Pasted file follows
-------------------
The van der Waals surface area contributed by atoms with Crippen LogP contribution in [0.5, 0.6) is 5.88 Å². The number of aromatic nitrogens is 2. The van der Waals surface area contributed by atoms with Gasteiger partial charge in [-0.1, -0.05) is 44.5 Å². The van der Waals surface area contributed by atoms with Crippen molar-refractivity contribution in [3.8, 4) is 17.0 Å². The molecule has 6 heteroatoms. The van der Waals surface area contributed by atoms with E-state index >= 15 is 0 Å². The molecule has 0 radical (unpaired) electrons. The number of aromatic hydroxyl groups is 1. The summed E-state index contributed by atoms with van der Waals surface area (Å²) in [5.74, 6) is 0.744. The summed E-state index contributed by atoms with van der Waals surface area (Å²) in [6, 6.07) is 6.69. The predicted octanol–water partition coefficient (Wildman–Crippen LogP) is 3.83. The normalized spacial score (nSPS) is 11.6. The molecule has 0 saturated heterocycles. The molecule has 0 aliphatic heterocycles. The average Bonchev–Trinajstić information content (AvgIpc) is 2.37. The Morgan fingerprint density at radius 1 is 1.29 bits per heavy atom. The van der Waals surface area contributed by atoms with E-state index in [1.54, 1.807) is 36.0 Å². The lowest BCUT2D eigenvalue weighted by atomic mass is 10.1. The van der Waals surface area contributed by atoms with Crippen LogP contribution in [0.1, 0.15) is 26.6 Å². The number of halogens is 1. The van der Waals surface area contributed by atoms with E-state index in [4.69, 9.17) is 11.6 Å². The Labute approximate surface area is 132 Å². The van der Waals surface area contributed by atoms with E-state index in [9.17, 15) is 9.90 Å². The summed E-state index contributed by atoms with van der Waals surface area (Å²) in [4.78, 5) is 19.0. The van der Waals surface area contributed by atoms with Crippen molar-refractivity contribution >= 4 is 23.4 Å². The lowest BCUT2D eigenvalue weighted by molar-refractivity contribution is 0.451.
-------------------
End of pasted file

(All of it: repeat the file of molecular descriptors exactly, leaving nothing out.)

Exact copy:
The van der Waals surface area contributed by atoms with Crippen LogP contribution in [0.5, 0.6) is 5.88 Å². The number of aromatic nitrogens is 2. The van der Waals surface area contributed by atoms with Gasteiger partial charge in [-0.1, -0.05) is 44.5 Å². The van der Waals surface area contributed by atoms with Crippen molar-refractivity contribution in [3.8, 4) is 17.0 Å². The molecule has 6 heteroatoms. The van der Waals surface area contributed by atoms with E-state index >= 15 is 0 Å². The molecule has 0 radical (unpaired) electrons. The number of aromatic hydroxyl groups is 1. The summed E-state index contributed by atoms with van der Waals surface area (Å²) in [5.74, 6) is 0.744. The summed E-state index contributed by atoms with van der Waals surface area (Å²) in [6, 6.07) is 6.69. The predicted octanol–water partition coefficient (Wildman–Crippen LogP) is 3.83. The normalized spacial score (nSPS) is 11.6. The molecule has 0 saturated heterocycles. The molecule has 0 aliphatic heterocycles. The average Bonchev–Trinajstić information content (AvgIpc) is 2.37. The Morgan fingerprint density at radius 1 is 1.29 bits per heavy atom. The van der Waals surface area contributed by atoms with E-state index in [1.54, 1.807) is 36.0 Å². The lowest BCUT2D eigenvalue weighted by atomic mass is 10.1. The van der Waals surface area contributed by atoms with Crippen LogP contribution in [0.1, 0.15) is 26.6 Å². The number of halogens is 1. The van der Waals surface area contributed by atoms with E-state index in [4.69, 9.17) is 11.6 Å². The Labute approximate surface area is 132 Å². The van der Waals surface area contributed by atoms with E-state index in [9.17, 15) is 9.90 Å². The summed E-state index contributed by atoms with van der Waals surface area (Å²) in [4.78, 5) is 19.0. The van der Waals surface area contributed by atoms with Crippen molar-refractivity contribution >= 4 is 23.4 Å². The lowest BCUT2D eigenvalue weighted by molar-refractivity contribution is 0.451.